Other Free Encyclopedias » Online Encyclopedia » Encyclopedia - Featured Articles » Contributed Topics from P-T » Pembroke, Mary Sidney Herbert, Countess of (1561–1621) - BIOGRAPHY, CRITICAL RECEPTION


psalmes sidney translation metrical

Her works are a translation of Garnier’s play Marc Antoine (to which Daniel’s Cleopatra is a companion piece); a translation of Du Plessis Mornay’s Discours de la vie et de la Mort (published together: A Discourse of Life and Death. . . Antonius , 1592); a completion of Philip Sidney’s metaphrase of the Psalms; two poems prefaced to a single manuscript copy of this, addressed in turn to the queen and to Sidney’s soul (“Even now that Care”; “To thee pure sprite”); a short poem in praise of the queen (“A Dialogue. . . in praise of Astraea,” printed in Francis Davison’s Poetical Rhapsody , 1602); and a translation of Petrarch’s Trionfo della Morte (“The Triumph of Death,” which survives in a single manuscript copy, itself a copy of the text sent by Sir John Harington to his cousin Lucy, countess of Bedford, in 1600); in addition, the “Dolefull Lay of Clorinda,” part of Spenser’s collection of elegies for Sidney (“Astrophel,” printed as part of Colin Clouts Come Home Againe , 1595) may be by her, or by Spenser; other works that do not survive may be alluded to in her correspondence.

Setting aside her major work, the Psalmes , her three other translations treat the question of dying and the good death, from the stoic heroism of suicide to the Christianized ars moriendi ; read together, they may go some way to investigating the possibilities for female heroism. The countess is a sensitive but conservative translator, and more can be said about her style than her convictions when her texts are compared to their originals; the Triumph , for instance, is most impressive for being written in fluent pentameter terza rima . Within the narrow scope of the translator, however, she manages in her works from the French to add life and warmth to what can seem cool moral exposition. Although both the translation of Mornay and the dedication to Elizabeth of the Psalmes confirm her connection to the ideals of Continental Protestantism, it is difficult to claim that they actually intend or achieve any political objective.

Style and form are the main points of entrance to the Psalmes , too, although here analysis of deviation and embellishment in translation proves more fruitful. Sidney left at his death an unfinished metaphrase of the Psalms, which his sister completed, perhaps largely by 1594, certainly by 1599. She translated Psalms 44–150, and if we count rejected variant versions and the twenty-two sections of Psalm 119, we have 154 different poems. She follows Sidney in aiming for an overwhelming metrical variety, adjusting every possible metrical and stanzaic variable so that in the entire Psalmes , with only a few exceptions, no two Psalms have the same form. Where Sidney borrows some forms from the French MarotBèze psalter, the countess seems less interested in fitting her meters to existing tunes. While often her construction of forms is more of a mathematical game than a careful suiting of form to sense, she becomes, if anything, a lesser experimenter and a better poet as her work progresses. Her later translations show a return to particular models from Sidney—several forms are borrowed from the songs in Astrophil and Stella and Certaine Sonnets —and her Psalm 150 uses Sidney’s favorite sonnet scheme. The Psalmes were circulated widely in manuscript but not printed; of about twenty complete copies made at the time (not including other selections) fifteen survive, as well as two much later ones. Their devotional purpose is private, and while Donne pointed to their improvement on current metrical psalters (primarily the old version of Sternhold and Hopkins), they set a wider formal agenda for poetry in general. Responding in their metrical variety to French and Dutch examples and to current interest in the likely metrics of the Hebrew original, the powerful lyrics of the Psalmes exerted a particular influence on such devotional poets as Herbert.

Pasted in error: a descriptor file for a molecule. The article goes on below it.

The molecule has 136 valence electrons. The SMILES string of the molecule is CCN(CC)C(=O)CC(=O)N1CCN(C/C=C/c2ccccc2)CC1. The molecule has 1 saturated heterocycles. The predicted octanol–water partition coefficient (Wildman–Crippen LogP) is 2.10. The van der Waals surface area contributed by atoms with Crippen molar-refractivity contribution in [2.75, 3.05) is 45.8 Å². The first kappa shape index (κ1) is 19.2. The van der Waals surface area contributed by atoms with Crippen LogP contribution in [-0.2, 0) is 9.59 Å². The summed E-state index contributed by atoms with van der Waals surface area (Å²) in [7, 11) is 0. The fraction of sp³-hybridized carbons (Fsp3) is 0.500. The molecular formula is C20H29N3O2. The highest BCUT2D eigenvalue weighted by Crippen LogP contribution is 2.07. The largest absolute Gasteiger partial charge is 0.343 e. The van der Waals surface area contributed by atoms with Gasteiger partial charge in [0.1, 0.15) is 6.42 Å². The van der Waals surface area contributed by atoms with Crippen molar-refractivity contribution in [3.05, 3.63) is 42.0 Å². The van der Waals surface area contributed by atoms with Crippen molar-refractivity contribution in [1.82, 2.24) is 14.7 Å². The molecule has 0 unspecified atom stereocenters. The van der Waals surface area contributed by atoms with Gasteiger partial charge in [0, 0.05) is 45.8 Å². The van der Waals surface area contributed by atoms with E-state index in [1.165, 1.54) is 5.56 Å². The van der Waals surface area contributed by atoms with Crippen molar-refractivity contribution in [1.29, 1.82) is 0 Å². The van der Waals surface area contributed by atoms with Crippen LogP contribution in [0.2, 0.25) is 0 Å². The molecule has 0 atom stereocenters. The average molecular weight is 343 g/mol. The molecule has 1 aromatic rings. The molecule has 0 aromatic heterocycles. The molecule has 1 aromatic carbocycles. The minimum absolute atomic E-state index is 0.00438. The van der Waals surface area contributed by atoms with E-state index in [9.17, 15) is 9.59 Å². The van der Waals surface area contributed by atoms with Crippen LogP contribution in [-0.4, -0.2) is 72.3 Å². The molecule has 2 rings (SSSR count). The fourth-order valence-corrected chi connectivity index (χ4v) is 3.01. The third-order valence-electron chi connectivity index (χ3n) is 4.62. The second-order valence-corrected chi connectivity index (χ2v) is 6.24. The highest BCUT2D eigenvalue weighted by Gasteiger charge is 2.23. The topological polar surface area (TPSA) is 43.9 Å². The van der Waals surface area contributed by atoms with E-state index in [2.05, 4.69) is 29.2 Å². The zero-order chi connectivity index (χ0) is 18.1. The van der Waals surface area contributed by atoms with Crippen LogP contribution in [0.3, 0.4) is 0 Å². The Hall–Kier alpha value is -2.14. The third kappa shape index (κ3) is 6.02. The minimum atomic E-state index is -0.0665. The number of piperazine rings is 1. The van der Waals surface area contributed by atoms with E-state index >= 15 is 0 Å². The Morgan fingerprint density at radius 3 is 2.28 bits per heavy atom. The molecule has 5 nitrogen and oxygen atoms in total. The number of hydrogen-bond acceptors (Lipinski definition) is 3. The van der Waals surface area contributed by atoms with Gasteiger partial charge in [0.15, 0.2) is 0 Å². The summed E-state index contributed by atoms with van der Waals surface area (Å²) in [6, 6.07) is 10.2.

In her three later poems, all probably written around 1599 and representing her only certain original work, the countess attains the sort of direct and euphonious, yet slidingly ambiguous, assertions of the best poets of her own— and not her brother’s—generation. The poem to Sidney returns the compliment of his dedication to the Arcadia —“onelie for you, onely to you”—and in a language that is not unerotic. The dedication of the Psalmes to Elizabeth that precedes this—and is qualified by it—lectures the queen on her duties as godly monarch, while the “Dialogue” (possibly a direct response to Sir John Davies’ less subtle Astraea ) praises Elizabeth while interrogating dialectically the language of panegyric. Whatever can be said of these last two poems as political gesture, however, is mitigated by the likelihood that they never reached their ailing addressee, for the queen’s projected visit to Wilton in 1599 was canceled, and the Psalmes and “Dialogue” were probably never delivered to her.

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